Sitting on the fence at Flanders

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Flanders Moss

I have spent a lot of time looking at fence posts recently. You might think I need to get a life but it is actually far more interesting and rewarding than you might think. They are things of beauty in themselves but they are also a good place to look for little stuff.

Fence posts are taller than surrounding vegetation so are obvious perches. At this time of year the south facing side catches the sun and so is a great place to warm-up if you are an invertebrate. The older the posts, the more they become encrusted in lichens, the oldest having a delicate lichen filigree coating that is just a joy to look. And also makes them better places to hide on if you are an invertebrate.

And who uses them? Well recently we have been surveying them for one of our rare moths the Rannoch Brindled beauty.  Counting moths on a fence is a much easier way of monitoring them than searching the undergrowth. These moths use them as a high vantage point to make pairing up easier.

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A female rannoch brindled beauty.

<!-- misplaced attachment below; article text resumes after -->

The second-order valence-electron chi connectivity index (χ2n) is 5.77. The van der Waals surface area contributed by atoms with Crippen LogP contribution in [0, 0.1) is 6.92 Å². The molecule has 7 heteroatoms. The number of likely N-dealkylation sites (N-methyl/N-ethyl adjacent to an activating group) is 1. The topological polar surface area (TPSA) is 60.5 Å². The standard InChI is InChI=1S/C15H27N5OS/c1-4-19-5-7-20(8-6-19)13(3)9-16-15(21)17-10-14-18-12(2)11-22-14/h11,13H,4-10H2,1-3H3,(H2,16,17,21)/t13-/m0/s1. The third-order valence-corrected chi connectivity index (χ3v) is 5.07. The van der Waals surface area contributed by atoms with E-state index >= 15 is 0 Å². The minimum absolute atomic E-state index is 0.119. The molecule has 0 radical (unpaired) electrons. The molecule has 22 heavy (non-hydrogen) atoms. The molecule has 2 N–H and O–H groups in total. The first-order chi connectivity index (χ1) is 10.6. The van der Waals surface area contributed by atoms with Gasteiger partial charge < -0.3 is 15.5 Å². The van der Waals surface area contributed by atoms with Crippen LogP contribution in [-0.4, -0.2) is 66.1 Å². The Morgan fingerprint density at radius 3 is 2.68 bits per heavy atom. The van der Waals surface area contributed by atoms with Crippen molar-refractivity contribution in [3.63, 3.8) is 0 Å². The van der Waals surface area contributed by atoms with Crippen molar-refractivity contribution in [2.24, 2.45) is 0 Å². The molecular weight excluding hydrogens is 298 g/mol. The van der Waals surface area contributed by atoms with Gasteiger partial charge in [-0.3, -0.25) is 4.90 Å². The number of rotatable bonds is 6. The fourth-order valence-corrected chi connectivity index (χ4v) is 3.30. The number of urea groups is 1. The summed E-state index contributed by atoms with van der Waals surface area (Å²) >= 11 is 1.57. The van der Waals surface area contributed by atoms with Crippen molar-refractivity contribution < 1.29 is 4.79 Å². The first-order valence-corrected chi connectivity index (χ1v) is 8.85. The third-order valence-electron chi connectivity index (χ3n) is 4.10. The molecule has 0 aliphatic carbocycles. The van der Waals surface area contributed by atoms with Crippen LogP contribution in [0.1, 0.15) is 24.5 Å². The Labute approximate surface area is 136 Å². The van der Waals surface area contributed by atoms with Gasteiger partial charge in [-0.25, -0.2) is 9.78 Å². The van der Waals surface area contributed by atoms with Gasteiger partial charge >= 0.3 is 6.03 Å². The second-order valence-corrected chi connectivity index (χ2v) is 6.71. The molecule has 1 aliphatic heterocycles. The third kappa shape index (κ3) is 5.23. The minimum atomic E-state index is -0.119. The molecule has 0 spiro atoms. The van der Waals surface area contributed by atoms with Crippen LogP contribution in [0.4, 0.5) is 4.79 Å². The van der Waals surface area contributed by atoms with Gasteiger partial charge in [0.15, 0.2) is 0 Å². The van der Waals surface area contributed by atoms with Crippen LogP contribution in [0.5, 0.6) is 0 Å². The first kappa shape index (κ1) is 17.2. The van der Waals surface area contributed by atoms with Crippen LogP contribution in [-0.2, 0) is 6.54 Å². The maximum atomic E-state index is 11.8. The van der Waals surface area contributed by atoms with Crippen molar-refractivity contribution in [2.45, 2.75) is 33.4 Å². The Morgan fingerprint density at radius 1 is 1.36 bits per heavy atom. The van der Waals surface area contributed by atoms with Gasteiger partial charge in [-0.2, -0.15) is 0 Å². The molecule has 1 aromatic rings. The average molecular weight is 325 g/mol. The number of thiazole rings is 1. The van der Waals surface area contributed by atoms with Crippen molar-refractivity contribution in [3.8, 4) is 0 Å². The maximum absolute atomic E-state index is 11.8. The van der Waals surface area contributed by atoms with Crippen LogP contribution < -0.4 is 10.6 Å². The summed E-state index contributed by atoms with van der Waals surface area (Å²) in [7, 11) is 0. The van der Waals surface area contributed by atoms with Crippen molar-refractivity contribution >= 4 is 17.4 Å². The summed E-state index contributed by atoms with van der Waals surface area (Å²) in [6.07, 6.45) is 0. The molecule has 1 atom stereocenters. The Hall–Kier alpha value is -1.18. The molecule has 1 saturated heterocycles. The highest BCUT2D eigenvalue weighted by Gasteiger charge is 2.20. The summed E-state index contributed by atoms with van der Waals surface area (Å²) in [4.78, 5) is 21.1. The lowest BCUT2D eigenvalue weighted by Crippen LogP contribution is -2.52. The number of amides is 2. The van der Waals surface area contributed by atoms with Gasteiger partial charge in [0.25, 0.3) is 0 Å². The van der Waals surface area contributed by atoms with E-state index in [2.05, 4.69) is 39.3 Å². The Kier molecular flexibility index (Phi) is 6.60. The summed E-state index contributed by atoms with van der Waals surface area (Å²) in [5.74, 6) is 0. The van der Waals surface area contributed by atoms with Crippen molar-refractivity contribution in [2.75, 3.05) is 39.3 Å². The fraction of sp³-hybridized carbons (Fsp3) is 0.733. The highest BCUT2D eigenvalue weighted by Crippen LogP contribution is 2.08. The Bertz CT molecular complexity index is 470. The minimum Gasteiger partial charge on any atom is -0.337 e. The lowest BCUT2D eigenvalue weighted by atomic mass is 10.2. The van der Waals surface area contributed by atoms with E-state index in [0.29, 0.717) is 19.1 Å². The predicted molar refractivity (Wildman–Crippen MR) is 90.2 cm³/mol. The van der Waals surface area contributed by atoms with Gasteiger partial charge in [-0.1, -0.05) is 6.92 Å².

A quick search this week highlighted just how many other creatures uses them.  I found a whole range of caterpillars, plus spiders eating the caterpillars, ladybirds and crane flies.  It is a great way to catch up on the hidden world of invertebrates that so often passes us by. So why not get a life and start studying fences. and also if you have an old fence maybe consider leaving it up or at least parts of it when replacing it?

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A close look reveals a spider and the skin of a caterpillar that it has eaten. It seems to have just left the rolled up, bristly skin having feasted on the juicy insides.

Below is a selection of inhabitants from just one fence line. Some great hairstyles there!

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